Epilepsy and bathing – exploring the potential

Occupational therapists are educated to work within a social model of care, with client centred and holistic intervention at the professional core.  However, for a variety of reasons, including organisational culture, it is easy to develop prescriptive elements to practice that actually focus on diagnosis or institutional process.

This leads to blanket professional or organisational statements such as “we don’t provide safety beds”, “we don’t do baths” and as is pertinent for this topic, “people with epilepsy should shower and not bathe”.

Although for the former statements we could get into discussions about fettering of discretion and the legislative impact, the focus of this article will be on prescription based on diagnosis, a more medical model of practice.

For many therapists the idea of bathing for a person with epilepsy constitutes a significant risk, predominantly related to drowning if the bather were to have a seizure whilst submerged, but also regarding moving and handling for carers.  This perceived risk often reinforces prescriptive, non-client centred practice and a jump to showering for this client group.

However, not only does this ‘jump’ impede our questioning of why the client may prefer to bathe, and therefore the possibility of bathing as a meaningful occupation, it potentially originates from a marketplace that could not offer the elements of risk reduction that it now can.

To ensure that recommendations are client centred and consider risk we need to constantly revise and update our evidence base, ensuring that critical reflection takes place and avoid outcomes simply because “we’ve always done it that way”.

The advice

Let’s consider what the advice is if someone were to have a seizure whilst in water:

If there is a change or loss of consciousness

  • Support the person in the water with the head tilted so the face and head stay above the surface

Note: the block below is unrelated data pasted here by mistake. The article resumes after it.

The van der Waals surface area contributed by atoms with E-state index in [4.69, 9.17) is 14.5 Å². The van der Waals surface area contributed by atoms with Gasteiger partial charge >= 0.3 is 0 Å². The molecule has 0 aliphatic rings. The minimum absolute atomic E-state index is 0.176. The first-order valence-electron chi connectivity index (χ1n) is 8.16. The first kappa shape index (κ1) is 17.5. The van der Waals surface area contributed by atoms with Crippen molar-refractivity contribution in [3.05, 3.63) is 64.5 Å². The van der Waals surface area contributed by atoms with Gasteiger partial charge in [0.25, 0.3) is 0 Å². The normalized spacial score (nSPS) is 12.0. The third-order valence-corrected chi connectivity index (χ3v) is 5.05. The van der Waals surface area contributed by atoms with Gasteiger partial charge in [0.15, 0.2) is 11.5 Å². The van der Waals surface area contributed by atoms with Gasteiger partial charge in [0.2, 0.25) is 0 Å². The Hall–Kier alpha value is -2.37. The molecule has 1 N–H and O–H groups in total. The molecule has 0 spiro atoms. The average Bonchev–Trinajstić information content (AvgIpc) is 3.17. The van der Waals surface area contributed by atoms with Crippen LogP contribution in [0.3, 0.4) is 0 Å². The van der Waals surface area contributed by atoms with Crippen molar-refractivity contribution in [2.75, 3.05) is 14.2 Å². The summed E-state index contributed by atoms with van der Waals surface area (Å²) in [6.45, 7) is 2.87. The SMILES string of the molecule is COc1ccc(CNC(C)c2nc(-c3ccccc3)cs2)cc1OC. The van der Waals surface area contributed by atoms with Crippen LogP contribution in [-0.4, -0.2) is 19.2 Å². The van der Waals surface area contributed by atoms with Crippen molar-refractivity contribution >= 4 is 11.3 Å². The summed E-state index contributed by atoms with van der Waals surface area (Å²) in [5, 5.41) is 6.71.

• Call for help and remove the person from the water as quickly as possible.
  • Do not restrain the person unless this is needed to get the person out of the water safely.
  • If breathing is normal, turn person on their side and hold them in side-lying position until they recover.

If there is no change in awareness

  • Call for help and remove the person from the water as quickly as possible.
  • Help the person to a safe place out of the water.
  • Stay with them until the seizure is over. [1]

The challenge

Both pieces of guidance above suggest that the person should be removed from the water as quickly as possible.  This is entirely understandable given the potential risks associated with seizures whilst submerged.

However, as part of the clinical reasoning process it is crucial that assessors remain aware of available solutions.  For example, rather than removing the person from the water, it is now possible to remove the water from the person, whilst maintaining their position on a flat, solid surface.

This example was highlighted by the Young Epilepsy Centre who installed a Gemini platform bath from Abacus Specialist Bathroom Solutions, allowing students and residents to enjoy bathing safely.

The Gemini is a power-assisted bath with dual lift technology that assists with better posture for carers and allows for easy bather engagement. Its built-in platform offers assistance with changing and drying whilst reducing manual handling risks of lifting and lowering bathers in the bath. The larger 2m long Gemini 2000 provides a future proofed option and won the Caring in Excellence Award at the OT Show. To enhance hygiene, the Gemini also includes anti-microbial BioCote technology which provides 99.9% protection against harmful microbes.


Being prescriptive does not fit within the occupational therapy philosophy of holistic and client centred.  Challenging preconceived ideas and clinical reasoning as well as keeping up to date with the evidence base is crucial in ensuring independence and engagement in meaningful activity is maximised.

As the Young Epilepsy Centre have demonstrated, through market awareness and robust risk assessment, the market supports anyone who has a desire to bathe to do so safely.

[1] https://www.epilepsy.com/article/2020/2/seizures-water